I finally got my plot points done. I like to come up with 40 of them but only made it to 36 today. Still, that’s enough to start writing. I wanted to move the story to the birth of Jazzi and Ansel’s baby, but if I do that, I have to rearrange my entire timeline. I didn’t think about that before I started plotting, but it would take WAY too long to solve the murder if I waited for Toby to show up. So, he can’t arrive until book 10.

Like me, Jazzi’s as healthy as a horse while she’s pregnant. In fact, I was on a bowling league back then, and my scores got better and better the bigger I got. That took a while, though. I didn’t show for my first baby until I hit five months in. It was a different story for daughter 2. I showed really fast, and I got so big, my doctor swore I was going to have twins. Every time I went in, he checked for a second heartbeat. Turned out, only one baby took up all that space, and I lost the weight fast. Miracles do happen.

Anyway, I’m going to start writing tomorrow. Fanny in chair; fingers on keys. The nice thing about plotting ahead is that when I first started thinking about this book, I pictured some of the characters differently than it turned out I needed them to be. After working with them through all of the plot points, I know them pretty well. In my mind, Doc, the first suspect, was a quiet, ordinary sort of guy, but then Wheels, a later suspect, wouldn’t have been jealous of him. Each character sort of found his place in the story and developed as it limped along in the plotting stages. Then, for the first time, even though I knew who the killer was, I couldn’t figure out how Jazzi and Ansel could catch him at the end. I kept worrying about how to wrap up the book. And then I made a big pot of soup, and it came to me. That’s how my brain works somehow. No logic, just trusting it will finally get there eventually. I don’t like cutting it this close, though. The “got you” scene usually is a natural progression of the story, but in this book, Jazzi isn’t working with Gaff. She’s on her own. And that made it trickier.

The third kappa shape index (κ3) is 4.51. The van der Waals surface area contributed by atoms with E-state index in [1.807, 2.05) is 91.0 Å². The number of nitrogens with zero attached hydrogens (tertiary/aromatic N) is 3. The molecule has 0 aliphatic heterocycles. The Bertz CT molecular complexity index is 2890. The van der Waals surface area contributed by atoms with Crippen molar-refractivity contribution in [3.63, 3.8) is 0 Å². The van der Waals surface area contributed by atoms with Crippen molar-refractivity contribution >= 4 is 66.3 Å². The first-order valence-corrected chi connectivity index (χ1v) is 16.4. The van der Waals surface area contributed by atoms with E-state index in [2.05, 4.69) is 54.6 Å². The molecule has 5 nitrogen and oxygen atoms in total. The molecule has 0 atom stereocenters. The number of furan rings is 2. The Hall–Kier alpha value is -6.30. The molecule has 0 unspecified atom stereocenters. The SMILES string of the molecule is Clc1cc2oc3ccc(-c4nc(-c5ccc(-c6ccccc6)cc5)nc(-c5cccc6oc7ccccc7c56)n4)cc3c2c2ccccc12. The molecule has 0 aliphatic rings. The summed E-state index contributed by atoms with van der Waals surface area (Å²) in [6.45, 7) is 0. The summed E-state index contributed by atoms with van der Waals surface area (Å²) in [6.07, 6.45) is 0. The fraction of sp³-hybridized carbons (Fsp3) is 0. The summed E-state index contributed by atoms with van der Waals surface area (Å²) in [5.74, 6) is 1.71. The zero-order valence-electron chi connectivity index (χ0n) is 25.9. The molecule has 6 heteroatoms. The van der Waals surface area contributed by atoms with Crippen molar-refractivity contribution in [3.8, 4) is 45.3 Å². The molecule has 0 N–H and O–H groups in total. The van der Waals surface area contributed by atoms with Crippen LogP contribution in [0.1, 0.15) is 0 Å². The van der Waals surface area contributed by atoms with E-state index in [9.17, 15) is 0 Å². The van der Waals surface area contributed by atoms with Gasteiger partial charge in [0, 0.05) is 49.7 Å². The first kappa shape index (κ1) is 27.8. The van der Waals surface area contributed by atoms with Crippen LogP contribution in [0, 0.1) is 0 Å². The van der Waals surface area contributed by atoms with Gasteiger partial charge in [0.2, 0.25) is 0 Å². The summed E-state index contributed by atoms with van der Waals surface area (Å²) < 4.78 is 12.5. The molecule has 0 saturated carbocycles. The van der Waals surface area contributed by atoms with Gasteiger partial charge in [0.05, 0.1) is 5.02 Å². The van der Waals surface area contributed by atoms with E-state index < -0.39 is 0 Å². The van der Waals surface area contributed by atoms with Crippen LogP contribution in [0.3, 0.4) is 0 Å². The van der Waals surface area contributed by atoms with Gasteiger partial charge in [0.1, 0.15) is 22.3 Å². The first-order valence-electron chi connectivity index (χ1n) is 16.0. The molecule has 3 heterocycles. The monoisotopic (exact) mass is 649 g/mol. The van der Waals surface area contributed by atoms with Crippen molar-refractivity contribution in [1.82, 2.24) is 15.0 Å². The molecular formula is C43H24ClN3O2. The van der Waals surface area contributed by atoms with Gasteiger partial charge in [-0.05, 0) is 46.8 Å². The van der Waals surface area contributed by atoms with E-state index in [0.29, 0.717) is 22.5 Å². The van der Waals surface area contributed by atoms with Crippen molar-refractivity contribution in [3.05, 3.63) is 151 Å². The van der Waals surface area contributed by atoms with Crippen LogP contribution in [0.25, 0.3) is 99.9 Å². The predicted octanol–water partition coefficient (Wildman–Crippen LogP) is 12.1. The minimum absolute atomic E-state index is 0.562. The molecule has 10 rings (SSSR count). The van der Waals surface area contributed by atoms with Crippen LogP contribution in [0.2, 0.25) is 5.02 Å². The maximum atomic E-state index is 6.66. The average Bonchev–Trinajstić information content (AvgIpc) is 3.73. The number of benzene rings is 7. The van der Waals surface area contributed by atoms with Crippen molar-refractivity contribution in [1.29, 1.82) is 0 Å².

While I remember, (because my brain can be a sieve at times), I want to mention that I’m going to publish this book when it’s finished as a culinary cozy mystery. I put two books up for free a while ago, and I marketed A Cut Above as a women sleuth for the first tag and a cozy mystery for the second tag. It went high enough in the ratings that IF it had been a culinary mystery, it would have made into the top 100 free mysteries a LOT sooner than it did. This time, I marketed Black Magic Can Backfire as a paranormal romance and it went into the top free 100 pretty soon, but when I’d marketed it as a fantasy mystery, it never came close. For fellow writers out there, how you label your book makes a difference! The broader the label, the more competition and the harder for readers to find. Just saying!